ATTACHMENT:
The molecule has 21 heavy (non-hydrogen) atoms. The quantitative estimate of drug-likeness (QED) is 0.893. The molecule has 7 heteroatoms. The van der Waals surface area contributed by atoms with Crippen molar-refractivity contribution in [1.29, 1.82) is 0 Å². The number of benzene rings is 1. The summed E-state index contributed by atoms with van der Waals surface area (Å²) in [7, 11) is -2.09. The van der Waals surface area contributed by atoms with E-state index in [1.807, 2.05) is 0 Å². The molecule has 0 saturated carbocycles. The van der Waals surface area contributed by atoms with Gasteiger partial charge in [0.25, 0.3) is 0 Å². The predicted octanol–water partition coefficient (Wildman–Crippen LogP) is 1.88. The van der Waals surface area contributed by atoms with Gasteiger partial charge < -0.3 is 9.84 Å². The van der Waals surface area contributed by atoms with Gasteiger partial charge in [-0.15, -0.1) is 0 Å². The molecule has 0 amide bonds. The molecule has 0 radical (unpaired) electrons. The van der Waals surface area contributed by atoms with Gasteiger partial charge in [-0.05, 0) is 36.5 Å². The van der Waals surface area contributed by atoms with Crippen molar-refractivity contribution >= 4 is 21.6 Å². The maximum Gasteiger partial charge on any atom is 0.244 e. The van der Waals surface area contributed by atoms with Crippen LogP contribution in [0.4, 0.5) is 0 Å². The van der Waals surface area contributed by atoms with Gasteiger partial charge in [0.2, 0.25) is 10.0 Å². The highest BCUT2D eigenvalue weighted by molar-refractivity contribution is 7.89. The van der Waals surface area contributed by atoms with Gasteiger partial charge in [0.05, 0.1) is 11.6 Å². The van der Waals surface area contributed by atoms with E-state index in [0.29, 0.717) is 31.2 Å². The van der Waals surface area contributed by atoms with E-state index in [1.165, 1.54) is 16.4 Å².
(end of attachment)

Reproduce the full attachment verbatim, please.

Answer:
The molecule has 21 heavy (non-hydrogen) atoms. The quantitative estimate of drug-likeness (QED) is 0.893. The molecule has 7 heteroatoms. The van der Waals surface area contributed by atoms with Crippen molar-refractivity contribution in [1.29, 1.82) is 0 Å². The number of benzene rings is 1. The summed E-state index contributed by atoms with van der Waals surface area (Å²) in [7, 11) is -2.09. The van der Waals surface area contributed by atoms with E-state index in [1.807, 2.05) is 0 Å². The molecule has 0 saturated carbocycles. The van der Waals surface area contributed by atoms with Gasteiger partial charge in [0.25, 0.3) is 0 Å². The predicted octanol–water partition coefficient (Wildman–Crippen LogP) is 1.88. The van der Waals surface area contributed by atoms with Gasteiger partial charge < -0.3 is 9.84 Å². The van der Waals surface area contributed by atoms with Gasteiger partial charge in [-0.15, -0.1) is 0 Å². The molecule has 0 amide bonds. The molecule has 0 radical (unpaired) electrons. The van der Waals surface area contributed by atoms with Gasteiger partial charge in [-0.05, 0) is 36.5 Å². The van der Waals surface area contributed by atoms with Crippen molar-refractivity contribution >= 4 is 21.6 Å². The maximum Gasteiger partial charge on any atom is 0.244 e. The van der Waals surface area contributed by atoms with Crippen LogP contribution in [0.4, 0.5) is 0 Å². The van der Waals surface area contributed by atoms with Gasteiger partial charge in [0.2, 0.25) is 10.0 Å². The highest BCUT2D eigenvalue weighted by molar-refractivity contribution is 7.89. The van der Waals surface area contributed by atoms with Gasteiger partial charge in [0.05, 0.1) is 11.6 Å². The van der Waals surface area contributed by atoms with E-state index in [0.29, 0.717) is 31.2 Å². The van der Waals surface area contributed by atoms with E-state index in [1.165, 1.54) is 16.4 Å².